Q: Let's say we have a national park the size of Texas & Alaska put together & there are a variety of animals in the park.  Can you tell me how each interaction would be with the predators & tell how the predator/prey relationships would be & who would be the dominant predator, & what would be all of the predators' favorite prey & their biggest threat & their weaknesses?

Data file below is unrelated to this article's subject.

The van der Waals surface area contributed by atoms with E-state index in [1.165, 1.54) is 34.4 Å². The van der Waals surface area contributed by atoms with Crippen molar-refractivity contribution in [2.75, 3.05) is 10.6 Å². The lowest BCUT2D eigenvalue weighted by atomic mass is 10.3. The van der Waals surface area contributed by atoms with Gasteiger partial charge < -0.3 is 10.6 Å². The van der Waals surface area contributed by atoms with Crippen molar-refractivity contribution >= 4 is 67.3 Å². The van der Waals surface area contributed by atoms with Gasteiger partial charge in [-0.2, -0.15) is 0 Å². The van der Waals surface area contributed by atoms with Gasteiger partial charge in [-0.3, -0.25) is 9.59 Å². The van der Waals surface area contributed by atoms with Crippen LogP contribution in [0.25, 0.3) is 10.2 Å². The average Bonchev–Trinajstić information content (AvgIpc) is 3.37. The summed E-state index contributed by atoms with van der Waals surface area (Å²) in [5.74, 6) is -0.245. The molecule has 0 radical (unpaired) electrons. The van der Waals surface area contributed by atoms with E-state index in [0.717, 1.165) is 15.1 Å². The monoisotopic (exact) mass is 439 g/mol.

A: It's hard to say exactly how each animal will react with each encounter; a lot depends on where they settle in and how numerous each species will be.  The herbivores will learn what areas to avoid as the adaptation process progresses.  Most of the herbivores and some of the less-formidable predators will fall victim rather easily because of the large variety of dangerous predators that will be hard to develop defenses against.  None of the herbivores will flourish with the presence of the near-sentient Icaroraptors/Xenos, and many of the other predators won't be able to effectively feed themselves or raise young with these amped-up predators about.  The Xenos & the Icaroraptors will be the most dominant predators with the Helloids (to give an abbreviated recap, a Helloid is a tenacious, 250kg mustelid with 4" canines, 4" claws, and a 1500lb bite force; created by Tejas) & Utahraptors close behind.  The Albertosaurus will be the most dominant single predator.  The dire wolves will be formidable as well.  The bison & gaur will be vulnerable to the Icaroraptors, the Xenos, the Utahraptors, and the Helloids and will need to actively avoid these threats.  These bovids should be able to repel a small group of dire wolves, but larger packs will bring them down.  The Albertosaurus and the Ceratosaurus will be large enough to kill a bison or a gaur, but the bovids will be speedy enough to get away if they're not ambushed.  The Triceratops will be the most dominant herbivore, and will have no problems in any one-on-one situation with any other animal.  However, despite its size, it will have big trouble from any persistent efforts by Icaroraptor/Xeno/Helloid/Utahraptor groups.  Its young will constantly be in peril, and the species won't thrive as a result.  Albertosaurus will only be a threat to Triceratops if several attack at once, as the ceratopsian will weigh anywhere from 2 1/2 to 4 times as much.  Ceratosaurus, at less than a ton, won't be a threat to an adult Triceratops.  Dire wolves will likely take smaller prey, and the bears won't show interest.  Iguanodon will be a target for many predators.  It can weigh 3 tons and can defend itself with its thumb spikes, but will have major trouble with Icaroraptors, Xenos, Utahraptors, and possibly Albertosaurus (which would make an interesting one-on-one fight).  Helloids & dire wolves will likely pay more attention to the mammals, and the bears won't show interest.  Ceratosaurus will be too small to tackle an adult Iguanodon; only a group would pose a threat.  Elephants & rhinos will be in the same boat as Triceratops, but won't be able to defend themselves quite as well as the dinosaur.  The Albertosaur won't be able to tackle an elephant solo, and will have a 50/50 battle with a white rhino.  A group of elephants/rhinos will make an attack difficult, though, for any of the predators.  Stegosaurus can defend itself well with its tail (armed with 4 spikes) if attacked by Albertosaurus or Ceratosaurus, but it will have trouble with Icaroraptor, Xeno, Utahraptor, and possibly Helloid.  The zebras & wild horses will be fast enough to avoid some predation, but their young will be just as vulnerable as the young from the other herbivorous groups.  The main threats for these equids will be Icaroraptor, Xeno, Utahraptor, Helloid, and dire wolf.  The other predators will be too slow to catch them without ambush.  Gazelles are extremely swift & alert, so many predators will not have a good chance to catch them at all.  The group predators will able to on many occasions, but will likely target bigger prey to obtain a bigger meal.  The other major predators in this habitat (Albertosaurus, Ceratosaurus, and the bears) will be too slow and too visible to be a viable threat to a gazelle.  The gazelle might actually be the herbivore with the greatest chance to survive despite being the smallest.  Biggest weaknesses of the predators: Icaroraptor/Xeno don't have any weaknesses profound enough to mention except maybe not having protection (like armor) to protect from the claws/teeth/horns of an attacker.  Helloid-no major weaknesses; may not be as nimble as, let's say, a big cat.  Utahraptor-may attack without great caution, which may be trouble against an opponent with advanced abilities.  Arctotherium-great size and limited lateral quickness may make it vulnerable to larger/quicker predators.  Albertosaurus-size will enable it to be spotted easily (by others predators and herbivores alike).  Dire wolves-no defense against horns/claws/teeth of other animals in this habitat, smaller than other predators as well.  Ceratosaurus-too small to take on Albertosaurus, too large to escape group hunters.  Kodiak bear-limited lateral quickness and will be outnumbered on many occasions.